On the razor’s edge

What it means to traverse roads in parts of rural North India that are either too smooth or too rough

Published - February 20, 2018 06:00 pm IST

KHAMMAM_(ANDHRA PRADESH)_ A car traverses through the pot-hole ridden stretch of Yellendu-Gundala main road in Khammam district. PHOTO_G_N_RAO.

KHAMMAM_(ANDHRA PRADESH)_ A car traverses through the pot-hole ridden stretch of Yellendu-Gundala main road in Khammam district. PHOTO_G_N_RAO.

A few days ago, I had decided to visit my ancestral home in eastern Uttar Pradesh. As the taxi neared our destination, I was re-introduced to that sardonic phrase: Gaddhe mein sadak.

It is hard to translate. The nearest phrase I can think of is ‘road-pocked hole’, an inversion of ‘pot-holed road’. It has been a while since I had encountered such a road. People often threw the phrase around in places around Delhi or capital cities like Lucknow, but the first time I truly understood what ‘gaddhe mein sadak’ meant was in Bihar, over a decade ago. One hour out of Patna, and it became apparent that I wasn’t travelling on anything resembling a road. The surface had been washed away entirely, leaving a series of uneven pits. Whatever remained of the tar road appeared like garnishing, sort of like chopped walnuts on top of a bowl of lumpy kheer.

Now, in Uttar Pradesh, I was confronting a similar road. It came as a bit of a shock after the highway, which was quite smooth. Too smooth, in fact. The driver had been complaining that the new method is dangerous. Tyres slide too easily, braking the vehicle takes longer. Apparently, the new roads being constructed are made of cement rather than tar. It is being said that some of these new roads are entirely made out of concrete. There is no under-layer of pebble or brick. Drivers, he said, are concerned about such highways, since everybody moves at higher speeds, and being able to brake quickly is vital. But then, who consults drivers when road construction is sanctioned?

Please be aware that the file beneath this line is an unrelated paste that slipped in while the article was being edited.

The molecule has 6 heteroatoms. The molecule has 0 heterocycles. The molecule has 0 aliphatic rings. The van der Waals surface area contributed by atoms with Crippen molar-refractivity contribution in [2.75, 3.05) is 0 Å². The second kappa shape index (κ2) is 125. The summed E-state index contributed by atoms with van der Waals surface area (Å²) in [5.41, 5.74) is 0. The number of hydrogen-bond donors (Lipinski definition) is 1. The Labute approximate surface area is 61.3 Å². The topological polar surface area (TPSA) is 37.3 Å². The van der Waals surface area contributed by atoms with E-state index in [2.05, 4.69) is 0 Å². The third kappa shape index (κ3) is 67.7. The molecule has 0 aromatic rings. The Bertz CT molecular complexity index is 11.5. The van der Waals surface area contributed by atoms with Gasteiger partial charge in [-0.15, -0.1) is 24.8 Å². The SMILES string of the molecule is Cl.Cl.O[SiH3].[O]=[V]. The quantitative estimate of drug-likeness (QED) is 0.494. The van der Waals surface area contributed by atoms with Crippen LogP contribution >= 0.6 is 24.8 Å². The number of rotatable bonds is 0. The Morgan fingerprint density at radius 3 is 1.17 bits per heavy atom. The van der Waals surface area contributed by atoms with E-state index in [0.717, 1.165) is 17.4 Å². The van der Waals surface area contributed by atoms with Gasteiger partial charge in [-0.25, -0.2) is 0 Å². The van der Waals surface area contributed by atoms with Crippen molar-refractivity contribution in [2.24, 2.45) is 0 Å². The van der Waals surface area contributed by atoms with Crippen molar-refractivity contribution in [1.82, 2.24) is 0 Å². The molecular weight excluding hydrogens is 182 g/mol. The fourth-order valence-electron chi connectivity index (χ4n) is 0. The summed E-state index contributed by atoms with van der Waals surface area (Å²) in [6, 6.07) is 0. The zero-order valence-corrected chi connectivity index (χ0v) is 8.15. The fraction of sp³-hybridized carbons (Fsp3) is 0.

This time around, I personally felt the pain and danger of the too-rough roads that connect various towns and villages. Whatever bits of tar and pebble had remained created uneven edges. My foot turned over one such edge, I lost balance and the next thing I knew, I was hopping around with a sprained foot for the rest of the week.

Along the way, I also discovered the unexpected benefits of travelling in over-packed tempos, which are the primary modes of transport in these parts, aside from state transport buses.

The thing is, the road is awful beyond description. In a relatively empty auto-rickshaw or tempo, you’re swung about and shaken wildly, no matter that you’re holding onto something for dear life. Your neck and spine are at risk. Your head gets bumped hard against the metallic frame of the vehicle. You could be jerked forward so hard that your knees smash into the floor of the tempo.

However, when there are six or sixteen (I counted; there were sixteen people. I will write more about how that went another day) in the tempo, you are all packed in so tight, there is no longer any question of anyone moving. I found myself safely squashed between two elderly ladies on the right and left, four ladies seated across and sundry gentlemen and children in the front and on the back seats. No matter how bad the road was, however the tempo lurched about, my spine was as upright as it would have been in a straitjacket. I suppose that was something to be grateful for.

The author is a writer of essays, stories, poems and scripts for stage and screen

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